By Salim Bachi
Sample translation by Gretchen Schmid
I disobeyed in front of God and in front of men and I don’t know which of these sins was harder to bear, even though both were committed in the name of love.
It’s a long time now that I’ve been atoning for my sins, and it seems to me that God, after having tormented me, is finally deigning to forgive me.
Here at the Franciscan Hospital da Ordem Terceira, in the lively neighborhood of Chiado, I will once again don the habit of Saint François, that long and heavy tunic admired so long ago in Florence, in the Santa Croce church, on one of those bright and clear days that seemed like a promise of peace and infinite joy: the church that I entered with Angelina, my first wife, God rest her soul, and where I admired the fresco in which Saint François, surrounded by his disciples, lay resting on his catafalque.
Ever since, the figure of the saintly man has not left my thoughts. He appeared to me in a distressing vision during the weeks of June 1940 in Bordeaux, when Germany was preparing to occupy France. This simple image stayed with me all through the days and the nights that signified my Calvary, my disgrace and my joy.
Now that I’m about to die, my body halfway useless and surrounded by cold darkness, I find myself kneeling in front of the reclining figure painted by the great Giotto, like a shadow among the praying monks. I dream, it goes without saying, my sweet Andrée, but it’s a dream that seems real, and when I touch the habit of the officiants, I can feel the grain, the rough cloth, I extend my hand towards the clean-shaven and lifeless face of the poor man, I’m crying, and then I awaken.
A man’s life is sketched first by hand, the artist fills in the blank spaces, refines a feature, gives dimension to a flat surface by adding shadow or color, he gives life to a form with a little bit of soul; the drawing is then finished, it will never be erased from this large sheet of paper, you have to throw it away in order to make another, my beautiful Andrée. In the same way, for me, the drawing is finished, and now it is time for me to bid adieu to the world.
I’m not sad, for I’ve done my duty as a man. I’ve lived, started a family, raised my twelve children. I saw two of them die. I wouldn’t wish this ordeal on anyone. I attended to my wife Angelina until her last breath. Poor woman, she had experienced both glory and downfall at my side. I met you in Bordeaux. We loved each other like birds in the trees.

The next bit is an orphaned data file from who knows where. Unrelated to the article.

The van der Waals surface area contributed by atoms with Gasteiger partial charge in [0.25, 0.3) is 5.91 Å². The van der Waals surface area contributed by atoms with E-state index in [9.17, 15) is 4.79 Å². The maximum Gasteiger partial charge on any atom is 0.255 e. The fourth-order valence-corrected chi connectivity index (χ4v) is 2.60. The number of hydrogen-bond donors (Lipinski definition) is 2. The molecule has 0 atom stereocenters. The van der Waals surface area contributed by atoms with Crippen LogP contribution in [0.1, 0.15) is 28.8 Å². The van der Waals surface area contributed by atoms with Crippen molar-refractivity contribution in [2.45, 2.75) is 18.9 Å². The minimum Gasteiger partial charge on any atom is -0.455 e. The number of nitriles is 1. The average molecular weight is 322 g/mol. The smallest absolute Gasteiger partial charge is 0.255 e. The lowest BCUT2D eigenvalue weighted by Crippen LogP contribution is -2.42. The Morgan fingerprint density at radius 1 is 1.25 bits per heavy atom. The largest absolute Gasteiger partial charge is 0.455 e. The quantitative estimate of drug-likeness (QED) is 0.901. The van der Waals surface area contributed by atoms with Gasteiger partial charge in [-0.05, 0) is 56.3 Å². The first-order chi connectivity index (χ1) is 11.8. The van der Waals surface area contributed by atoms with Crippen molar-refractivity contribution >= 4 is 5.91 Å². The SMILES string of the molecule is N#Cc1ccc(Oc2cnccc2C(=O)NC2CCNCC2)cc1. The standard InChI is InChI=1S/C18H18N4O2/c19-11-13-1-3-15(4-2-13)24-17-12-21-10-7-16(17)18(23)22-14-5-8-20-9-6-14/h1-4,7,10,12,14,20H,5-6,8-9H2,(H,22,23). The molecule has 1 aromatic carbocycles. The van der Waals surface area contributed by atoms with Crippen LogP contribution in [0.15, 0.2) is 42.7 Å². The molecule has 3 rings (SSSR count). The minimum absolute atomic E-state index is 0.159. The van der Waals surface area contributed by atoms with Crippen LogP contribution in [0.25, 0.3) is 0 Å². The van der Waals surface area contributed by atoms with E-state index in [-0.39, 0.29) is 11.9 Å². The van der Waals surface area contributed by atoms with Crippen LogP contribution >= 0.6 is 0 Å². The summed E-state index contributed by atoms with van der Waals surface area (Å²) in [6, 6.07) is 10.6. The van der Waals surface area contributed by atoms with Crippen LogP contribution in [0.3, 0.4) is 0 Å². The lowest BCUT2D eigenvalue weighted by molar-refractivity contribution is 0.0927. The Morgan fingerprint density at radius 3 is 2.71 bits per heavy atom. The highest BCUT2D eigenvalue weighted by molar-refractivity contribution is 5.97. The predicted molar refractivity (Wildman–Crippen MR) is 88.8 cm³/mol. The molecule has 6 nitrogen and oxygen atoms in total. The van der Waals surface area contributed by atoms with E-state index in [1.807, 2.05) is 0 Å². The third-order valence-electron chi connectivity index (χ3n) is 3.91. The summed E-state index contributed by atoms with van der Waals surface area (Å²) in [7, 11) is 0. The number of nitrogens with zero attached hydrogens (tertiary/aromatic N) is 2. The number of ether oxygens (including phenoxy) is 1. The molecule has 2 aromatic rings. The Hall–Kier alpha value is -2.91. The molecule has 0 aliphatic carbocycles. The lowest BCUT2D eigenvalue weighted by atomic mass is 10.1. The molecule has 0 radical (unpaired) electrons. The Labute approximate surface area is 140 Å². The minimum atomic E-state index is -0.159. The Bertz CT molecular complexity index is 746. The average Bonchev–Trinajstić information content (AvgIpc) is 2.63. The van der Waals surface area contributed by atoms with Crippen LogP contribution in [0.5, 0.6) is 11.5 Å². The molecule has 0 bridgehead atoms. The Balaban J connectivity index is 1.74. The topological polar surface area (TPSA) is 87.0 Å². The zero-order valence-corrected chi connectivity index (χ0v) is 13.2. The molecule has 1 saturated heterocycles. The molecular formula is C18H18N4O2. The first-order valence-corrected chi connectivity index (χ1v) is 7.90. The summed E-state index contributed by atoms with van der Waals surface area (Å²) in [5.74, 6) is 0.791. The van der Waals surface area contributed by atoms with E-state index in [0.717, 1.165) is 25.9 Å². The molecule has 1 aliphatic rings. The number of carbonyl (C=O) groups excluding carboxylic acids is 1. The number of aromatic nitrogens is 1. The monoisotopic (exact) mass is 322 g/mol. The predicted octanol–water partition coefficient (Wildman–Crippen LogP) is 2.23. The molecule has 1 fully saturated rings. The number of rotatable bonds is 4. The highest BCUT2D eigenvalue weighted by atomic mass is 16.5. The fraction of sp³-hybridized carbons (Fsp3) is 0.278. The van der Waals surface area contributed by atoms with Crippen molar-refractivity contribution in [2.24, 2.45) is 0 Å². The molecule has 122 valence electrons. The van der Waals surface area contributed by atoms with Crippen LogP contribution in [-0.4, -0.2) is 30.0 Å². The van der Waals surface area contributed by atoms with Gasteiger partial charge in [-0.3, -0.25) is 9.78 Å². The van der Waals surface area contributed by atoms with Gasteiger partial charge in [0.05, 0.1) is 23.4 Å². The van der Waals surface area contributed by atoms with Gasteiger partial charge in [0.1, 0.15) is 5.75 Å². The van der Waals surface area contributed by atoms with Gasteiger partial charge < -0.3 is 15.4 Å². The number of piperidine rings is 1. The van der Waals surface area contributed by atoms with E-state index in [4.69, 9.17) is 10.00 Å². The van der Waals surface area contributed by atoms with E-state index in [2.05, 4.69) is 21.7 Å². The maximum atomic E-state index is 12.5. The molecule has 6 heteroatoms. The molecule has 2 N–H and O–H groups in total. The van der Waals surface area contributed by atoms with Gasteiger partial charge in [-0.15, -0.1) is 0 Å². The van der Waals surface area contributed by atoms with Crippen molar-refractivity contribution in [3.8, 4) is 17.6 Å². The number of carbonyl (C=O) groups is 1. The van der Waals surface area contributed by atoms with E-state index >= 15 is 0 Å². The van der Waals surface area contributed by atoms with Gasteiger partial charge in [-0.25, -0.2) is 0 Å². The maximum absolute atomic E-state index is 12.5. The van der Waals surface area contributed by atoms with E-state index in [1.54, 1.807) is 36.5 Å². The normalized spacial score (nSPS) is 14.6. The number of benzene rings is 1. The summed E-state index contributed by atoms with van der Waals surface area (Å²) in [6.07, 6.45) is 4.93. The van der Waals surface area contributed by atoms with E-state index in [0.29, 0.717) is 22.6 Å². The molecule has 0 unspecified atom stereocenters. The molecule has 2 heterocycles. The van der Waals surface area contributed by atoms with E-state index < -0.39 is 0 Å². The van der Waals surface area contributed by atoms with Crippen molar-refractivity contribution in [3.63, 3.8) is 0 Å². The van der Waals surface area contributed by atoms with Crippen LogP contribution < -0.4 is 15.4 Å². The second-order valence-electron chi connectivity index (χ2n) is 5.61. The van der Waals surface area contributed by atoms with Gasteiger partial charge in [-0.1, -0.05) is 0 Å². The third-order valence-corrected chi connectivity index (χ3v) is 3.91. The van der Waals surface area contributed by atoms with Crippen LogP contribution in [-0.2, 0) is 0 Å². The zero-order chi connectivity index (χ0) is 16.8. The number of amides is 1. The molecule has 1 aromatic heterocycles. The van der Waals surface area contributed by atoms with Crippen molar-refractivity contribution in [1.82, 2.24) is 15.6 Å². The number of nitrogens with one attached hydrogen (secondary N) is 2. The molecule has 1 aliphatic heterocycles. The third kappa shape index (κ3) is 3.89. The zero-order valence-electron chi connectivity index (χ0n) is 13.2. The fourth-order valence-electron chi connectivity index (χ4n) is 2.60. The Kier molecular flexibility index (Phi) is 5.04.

A heavy burden, Andrée, to live in sin and dishonesty, it made my hair grow white, and you didn’t want to leave me. You were young yet, the age of Pedro Nuño, my son. Then you became pregnant, I couldn’t hide it anymore, I confessed, I told Angelina.
I’m not stupid, I know that a woman never forgives this type of thing, never, but she tolerated it; and when the time of atonement came, she stayed at my side, accepting everything, defeat and poverty as though she had wanted to share the ultimate test with me: the disintegration of our social life, the disappearance of me that kept us apart from that ardent heart of infinite love that God spills every day on each man and woman, every speck of dust, on the ants, bees, flowers, trees, on every animal, from the smallest to the largest, from the vertebrates to the formless, on the fields of wheat blowing in the wind, when the golden grain dances with the light, on the murky and restless sea, on the oceans and the frozen poles, on every continent, from Africa to America, from Asia to old Europe, on the streets of France where so many are dead, trapped in an absurd and thankless war, pushed in front of enemy cannons by the insane, much more insane than us.
I broke apart slowly, my dear Andrée, a little like the atomic bomb: that diabolic creation, feeding itself with its own energy, a backwards sun, concentrated on one glowing point in infinite space. God’s love destroys you in order to better cleanse you of impurities. We are a mass of desires, of madness, of atoms that we must burn to reach true faith, true love. That’s what I accomplished by disobeying, all those saved lives. It was only the beginning of the purification, the spark of ignition before reaching critical mass, the first fission, the one that would set off the chain reaction.
Angelina wasn’t obliged to accept it, she could have left with our youngest children, wrapped in the dignity of a scorned woman, and Salazar would have rewarded her to weaken me further.